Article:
Specifics of the weapon
The Lochaber axe is first recorded in 1501, as an "old Scottish batale ax of Lochaber fasoun".
The weapon is very similar to the Jedburgh axe, although the crescent blade of the former is larger and heavier than that of the latter. The Lochaber axe took many incarnations, all of them having a few elements in common. It was a heavy weapon, used by infantry for a defense against cavalry and as a pike against infantry.
Like most other polearms of the time, it consisted of two parts: shaft and blade. The shaft was usually some five or six feet (1.5 or 1.8 m) long. The blade was about 18 inches (46 cm) in length which usually resembled a bardiche or voulge in form. The blade might be attached in two places and often had a sharp point coming off the top. In addition a hook (or cleek) was attached to the back of the blade. A butt spike was included as a counterweight to the heavy axe head. Langets were incorporated down each side of the shaft to prevent the head from being cut off.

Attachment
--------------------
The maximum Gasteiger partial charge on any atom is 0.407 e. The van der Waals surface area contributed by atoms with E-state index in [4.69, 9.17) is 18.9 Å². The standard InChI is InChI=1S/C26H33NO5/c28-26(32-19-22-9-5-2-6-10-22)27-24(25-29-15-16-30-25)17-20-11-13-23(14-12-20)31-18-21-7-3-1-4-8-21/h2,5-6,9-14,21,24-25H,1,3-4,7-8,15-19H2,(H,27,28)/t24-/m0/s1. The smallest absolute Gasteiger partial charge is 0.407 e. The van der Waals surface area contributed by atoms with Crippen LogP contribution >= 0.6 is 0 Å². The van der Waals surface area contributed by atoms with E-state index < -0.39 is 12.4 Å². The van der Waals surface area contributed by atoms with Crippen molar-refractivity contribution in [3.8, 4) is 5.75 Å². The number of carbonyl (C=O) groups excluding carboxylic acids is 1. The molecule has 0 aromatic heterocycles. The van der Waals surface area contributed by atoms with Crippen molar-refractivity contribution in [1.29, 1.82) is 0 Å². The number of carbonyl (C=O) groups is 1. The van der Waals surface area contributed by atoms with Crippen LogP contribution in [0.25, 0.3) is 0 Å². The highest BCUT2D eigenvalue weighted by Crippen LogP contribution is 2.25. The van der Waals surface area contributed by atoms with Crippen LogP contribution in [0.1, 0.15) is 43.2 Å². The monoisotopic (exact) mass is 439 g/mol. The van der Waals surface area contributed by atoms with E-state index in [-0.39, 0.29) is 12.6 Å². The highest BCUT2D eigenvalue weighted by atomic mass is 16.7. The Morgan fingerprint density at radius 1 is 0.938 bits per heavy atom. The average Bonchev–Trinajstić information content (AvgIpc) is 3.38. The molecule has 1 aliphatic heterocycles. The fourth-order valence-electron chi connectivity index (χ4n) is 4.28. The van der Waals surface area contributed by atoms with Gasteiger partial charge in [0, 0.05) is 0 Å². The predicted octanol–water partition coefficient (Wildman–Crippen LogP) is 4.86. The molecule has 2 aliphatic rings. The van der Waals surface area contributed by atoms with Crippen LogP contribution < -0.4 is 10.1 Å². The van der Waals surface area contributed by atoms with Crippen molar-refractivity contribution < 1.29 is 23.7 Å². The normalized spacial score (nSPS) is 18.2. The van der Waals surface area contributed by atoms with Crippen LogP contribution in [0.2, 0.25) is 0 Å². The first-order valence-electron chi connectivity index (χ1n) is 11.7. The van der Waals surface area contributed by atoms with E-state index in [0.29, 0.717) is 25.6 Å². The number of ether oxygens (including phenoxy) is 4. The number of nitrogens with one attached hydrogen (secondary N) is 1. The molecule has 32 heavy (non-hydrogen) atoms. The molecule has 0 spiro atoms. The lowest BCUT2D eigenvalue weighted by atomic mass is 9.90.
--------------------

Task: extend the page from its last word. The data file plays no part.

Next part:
The Lochaber axe had the virtue of being a cheap weapon that could be easily made by a blacksmith. They could be used to arm men who lacked a broadsword or a firearm. Hundreds were hastily made to equip the Earl of Mar's levie troops during the Jacobite rising of 1715. A few were carried by Jacobite troops during the early part of the Jacobite rising of 1745. Although by the end of the rising, almost all Jacobites were armed with muskets and bayonets.
In hand-to-hand combat, the axe, in common with other polearms such as the halberd, has a spike on the end, to be used on close combat in a thrusting motion. The axe on the side, coupled with the long pole, delivered a powerful blow to infantry or dismounted cavalry.. The example in the Edinburgh Great Hall Museum shows a substantial rear-facing hook, for catching/pulling.
For lochaber axes used by the city guards of Edinburgh, the hook is almost level with the top of the staff, making them useless as a means to catch a moving object. These hooks, however, may have been used to hang the weapons in the guard room.
- Waldman, J (2005). Hafted Weapons in Medieval and Renaissance Europe: The Evolution of European Staff Weapons between 1200 and 1650. History of Warfare (series vol. 31). Leiden: Brill. ISBN 90-04-14409-9.
- Logan, James (1831). The Scottish Gaël: Or, Celtic Manners, as Preserved Among the Highlanders, Being an Historical and Descriptive Account of the Inhabitants, Antiquities, and National Peculiarities of Scotland; More Particularly of the Northern, Or Gaëlic Parts of the Country, where the Singular Habits of the Aboriginal Celts are Most Tenaciously Retained. Vol. 1. London: Smith, Elder & Co.